The novel system invented and patented by Messrs. J. Defies and Sons, who have had the entire management of everything concerning the lighting of the building, will form one of the prominent features of - the Hall, and cannot fail to create a total innovation in the system hitherto adopted in lighting Theatres, Concert-rooms, and other large buildings. This new system combines that great desideratum of allying with the nearest approach to a soft daylight a system - of thorough and complete ventilation throughout the building. Hence to Messrs. J. Defries and Sons is due the full credit of having overcome those difficulties which had hitherto arisen in lighting, and the same time introducing a proper system of ventilation; and their patent is destined to form a new era in the principle of lighting. The numerous audiences which will no doubt visit this new resort of amusement will fully appreciate the beautiful amalgamation of colours produced without there being any show of gas. The light is entirely given from the top of the building, and by a combination of coloured sheets of glass and prisms, a soft and radiant light is thrown into every part of the building. The system of ventilation is so perfect, that a continual current of fresh air is introduced throughout the building, whilst the impure air, as well as the heat, is carried away through the top of the building by the powerful current which is established.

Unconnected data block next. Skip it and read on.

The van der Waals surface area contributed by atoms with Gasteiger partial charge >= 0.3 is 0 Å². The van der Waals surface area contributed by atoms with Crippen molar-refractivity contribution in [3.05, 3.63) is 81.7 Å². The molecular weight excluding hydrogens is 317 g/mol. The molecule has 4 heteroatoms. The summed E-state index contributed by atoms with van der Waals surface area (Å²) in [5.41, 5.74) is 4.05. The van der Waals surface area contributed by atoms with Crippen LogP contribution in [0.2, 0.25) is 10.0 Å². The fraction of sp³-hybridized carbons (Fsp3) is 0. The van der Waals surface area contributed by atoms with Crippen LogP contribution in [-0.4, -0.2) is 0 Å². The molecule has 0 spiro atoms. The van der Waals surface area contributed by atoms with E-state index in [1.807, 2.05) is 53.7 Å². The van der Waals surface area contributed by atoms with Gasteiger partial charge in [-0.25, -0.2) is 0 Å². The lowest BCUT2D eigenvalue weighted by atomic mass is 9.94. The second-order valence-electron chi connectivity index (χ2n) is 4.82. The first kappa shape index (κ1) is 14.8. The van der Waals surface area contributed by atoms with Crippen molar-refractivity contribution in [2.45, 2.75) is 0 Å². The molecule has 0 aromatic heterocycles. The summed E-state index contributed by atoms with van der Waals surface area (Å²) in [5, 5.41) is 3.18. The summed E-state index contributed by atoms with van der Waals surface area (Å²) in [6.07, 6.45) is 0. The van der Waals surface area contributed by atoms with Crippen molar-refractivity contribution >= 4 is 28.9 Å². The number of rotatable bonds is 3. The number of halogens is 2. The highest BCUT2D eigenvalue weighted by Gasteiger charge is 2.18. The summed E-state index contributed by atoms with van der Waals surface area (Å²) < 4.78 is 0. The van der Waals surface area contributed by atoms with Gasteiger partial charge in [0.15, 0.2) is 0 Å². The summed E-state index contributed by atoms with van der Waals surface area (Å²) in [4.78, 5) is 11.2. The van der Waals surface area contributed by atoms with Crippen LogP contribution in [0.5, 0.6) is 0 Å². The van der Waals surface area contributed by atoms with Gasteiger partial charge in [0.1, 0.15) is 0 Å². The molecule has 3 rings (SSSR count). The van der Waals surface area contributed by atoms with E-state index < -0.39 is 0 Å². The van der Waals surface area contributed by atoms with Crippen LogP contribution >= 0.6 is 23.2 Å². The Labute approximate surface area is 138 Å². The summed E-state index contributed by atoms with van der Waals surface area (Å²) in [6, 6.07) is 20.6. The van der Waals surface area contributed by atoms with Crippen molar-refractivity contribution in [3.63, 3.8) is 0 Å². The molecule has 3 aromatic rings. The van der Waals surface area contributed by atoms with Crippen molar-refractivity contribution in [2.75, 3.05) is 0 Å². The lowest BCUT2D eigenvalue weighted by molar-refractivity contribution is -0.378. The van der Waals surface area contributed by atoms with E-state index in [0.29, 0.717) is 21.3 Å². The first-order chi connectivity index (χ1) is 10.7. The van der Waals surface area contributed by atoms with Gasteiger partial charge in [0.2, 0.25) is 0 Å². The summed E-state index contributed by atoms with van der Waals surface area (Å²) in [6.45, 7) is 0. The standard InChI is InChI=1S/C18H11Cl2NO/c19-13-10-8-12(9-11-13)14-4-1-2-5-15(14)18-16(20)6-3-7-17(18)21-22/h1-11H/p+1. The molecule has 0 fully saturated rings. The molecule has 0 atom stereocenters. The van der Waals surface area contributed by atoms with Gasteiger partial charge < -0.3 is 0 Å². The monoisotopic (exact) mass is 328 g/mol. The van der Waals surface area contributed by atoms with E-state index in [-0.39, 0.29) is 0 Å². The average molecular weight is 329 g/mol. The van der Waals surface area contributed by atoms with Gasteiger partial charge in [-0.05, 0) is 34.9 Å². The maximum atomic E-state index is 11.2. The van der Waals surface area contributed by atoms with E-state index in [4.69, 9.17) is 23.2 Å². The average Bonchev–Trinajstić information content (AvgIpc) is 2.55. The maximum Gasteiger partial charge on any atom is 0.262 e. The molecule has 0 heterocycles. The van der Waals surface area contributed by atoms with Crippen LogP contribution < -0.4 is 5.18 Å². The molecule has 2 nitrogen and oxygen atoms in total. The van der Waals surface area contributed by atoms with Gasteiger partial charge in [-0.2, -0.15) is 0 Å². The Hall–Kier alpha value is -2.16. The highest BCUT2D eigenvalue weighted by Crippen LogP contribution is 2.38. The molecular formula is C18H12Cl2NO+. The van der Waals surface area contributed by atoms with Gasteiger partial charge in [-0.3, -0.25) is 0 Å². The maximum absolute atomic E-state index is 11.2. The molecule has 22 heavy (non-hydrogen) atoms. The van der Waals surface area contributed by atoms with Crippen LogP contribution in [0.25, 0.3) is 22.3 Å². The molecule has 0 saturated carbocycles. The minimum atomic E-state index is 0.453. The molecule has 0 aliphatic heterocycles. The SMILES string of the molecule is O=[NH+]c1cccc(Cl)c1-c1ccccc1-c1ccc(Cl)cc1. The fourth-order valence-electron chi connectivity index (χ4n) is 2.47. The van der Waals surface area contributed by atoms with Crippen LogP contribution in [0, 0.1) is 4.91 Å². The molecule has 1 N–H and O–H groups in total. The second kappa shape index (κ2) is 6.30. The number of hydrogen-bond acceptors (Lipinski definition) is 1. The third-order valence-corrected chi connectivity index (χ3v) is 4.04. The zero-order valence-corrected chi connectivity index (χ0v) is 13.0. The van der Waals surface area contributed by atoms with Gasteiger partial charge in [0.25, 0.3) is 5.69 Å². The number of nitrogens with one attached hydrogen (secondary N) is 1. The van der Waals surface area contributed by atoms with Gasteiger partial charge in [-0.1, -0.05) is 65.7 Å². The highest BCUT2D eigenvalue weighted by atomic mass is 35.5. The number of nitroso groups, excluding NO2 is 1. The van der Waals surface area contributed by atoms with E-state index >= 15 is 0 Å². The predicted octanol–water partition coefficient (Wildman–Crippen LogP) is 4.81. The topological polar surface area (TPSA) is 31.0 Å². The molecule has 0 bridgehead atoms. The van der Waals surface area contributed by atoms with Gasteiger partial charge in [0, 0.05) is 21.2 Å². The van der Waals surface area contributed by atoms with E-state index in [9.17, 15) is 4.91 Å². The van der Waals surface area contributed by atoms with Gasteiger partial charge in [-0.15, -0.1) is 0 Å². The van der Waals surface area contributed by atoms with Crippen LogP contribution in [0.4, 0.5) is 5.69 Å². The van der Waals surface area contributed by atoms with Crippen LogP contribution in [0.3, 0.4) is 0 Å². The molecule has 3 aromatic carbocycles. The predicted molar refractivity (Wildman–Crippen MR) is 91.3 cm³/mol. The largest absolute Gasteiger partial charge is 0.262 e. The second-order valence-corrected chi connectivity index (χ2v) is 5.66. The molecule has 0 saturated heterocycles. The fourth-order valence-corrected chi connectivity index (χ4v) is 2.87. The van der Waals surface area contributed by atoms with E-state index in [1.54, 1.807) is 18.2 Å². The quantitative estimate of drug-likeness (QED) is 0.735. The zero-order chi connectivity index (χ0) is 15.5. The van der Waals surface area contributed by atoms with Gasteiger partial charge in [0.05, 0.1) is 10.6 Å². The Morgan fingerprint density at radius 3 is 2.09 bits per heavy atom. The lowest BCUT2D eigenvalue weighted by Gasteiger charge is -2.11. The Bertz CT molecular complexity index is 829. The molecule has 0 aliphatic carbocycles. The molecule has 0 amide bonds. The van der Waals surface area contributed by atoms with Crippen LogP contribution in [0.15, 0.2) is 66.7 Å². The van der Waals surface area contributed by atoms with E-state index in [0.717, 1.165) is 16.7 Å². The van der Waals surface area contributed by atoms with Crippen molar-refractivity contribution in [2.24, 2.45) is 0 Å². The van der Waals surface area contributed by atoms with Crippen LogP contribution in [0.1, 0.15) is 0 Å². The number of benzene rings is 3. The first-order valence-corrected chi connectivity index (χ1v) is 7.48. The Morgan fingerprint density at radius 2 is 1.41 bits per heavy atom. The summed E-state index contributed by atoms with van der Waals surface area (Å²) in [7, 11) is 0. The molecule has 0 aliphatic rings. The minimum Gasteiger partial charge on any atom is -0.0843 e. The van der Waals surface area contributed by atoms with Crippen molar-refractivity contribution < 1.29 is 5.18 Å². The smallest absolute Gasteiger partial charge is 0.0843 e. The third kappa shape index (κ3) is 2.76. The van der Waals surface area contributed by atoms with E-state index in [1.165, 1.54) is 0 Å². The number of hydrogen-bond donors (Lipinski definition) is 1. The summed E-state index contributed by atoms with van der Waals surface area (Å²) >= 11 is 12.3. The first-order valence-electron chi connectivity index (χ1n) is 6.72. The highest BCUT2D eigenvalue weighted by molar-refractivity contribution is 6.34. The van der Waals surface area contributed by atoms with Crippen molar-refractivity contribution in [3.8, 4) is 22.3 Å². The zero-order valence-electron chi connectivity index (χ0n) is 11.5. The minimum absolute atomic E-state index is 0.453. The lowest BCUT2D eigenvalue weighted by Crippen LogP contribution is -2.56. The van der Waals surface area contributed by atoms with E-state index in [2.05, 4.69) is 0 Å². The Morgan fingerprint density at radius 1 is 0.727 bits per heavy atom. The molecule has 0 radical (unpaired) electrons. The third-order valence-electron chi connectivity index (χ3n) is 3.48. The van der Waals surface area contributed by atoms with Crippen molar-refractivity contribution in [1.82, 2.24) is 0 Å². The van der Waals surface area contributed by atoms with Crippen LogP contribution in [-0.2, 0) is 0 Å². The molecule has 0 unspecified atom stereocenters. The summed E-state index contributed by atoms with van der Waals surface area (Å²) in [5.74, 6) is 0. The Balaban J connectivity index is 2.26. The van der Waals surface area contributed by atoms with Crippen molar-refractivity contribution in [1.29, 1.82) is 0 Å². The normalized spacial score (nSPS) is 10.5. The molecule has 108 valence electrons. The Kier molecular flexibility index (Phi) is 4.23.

To convey a slight idea of the vast importance of Messrs. J. Defries and Sons' new patent, it will be sufficient to state that there are several thousands of burners. The lighting chamber contains upwards of 350 ventilating tubes, the whole of which are conducted into enormous shafts, in which a proper vacuum has been established, thus causing an unvarying upward current, so that heat as well as the vitiated air is constantly conveyed out of the building. The thorough lighting of all our principal Opera Houses, Theatres, Music Halls, etc., bear full testimony to the vast resources of Messrs. J. Defries & Sons, but they have now in this new method surpassed anything hitherto produced.'

The Era, 16 October 1864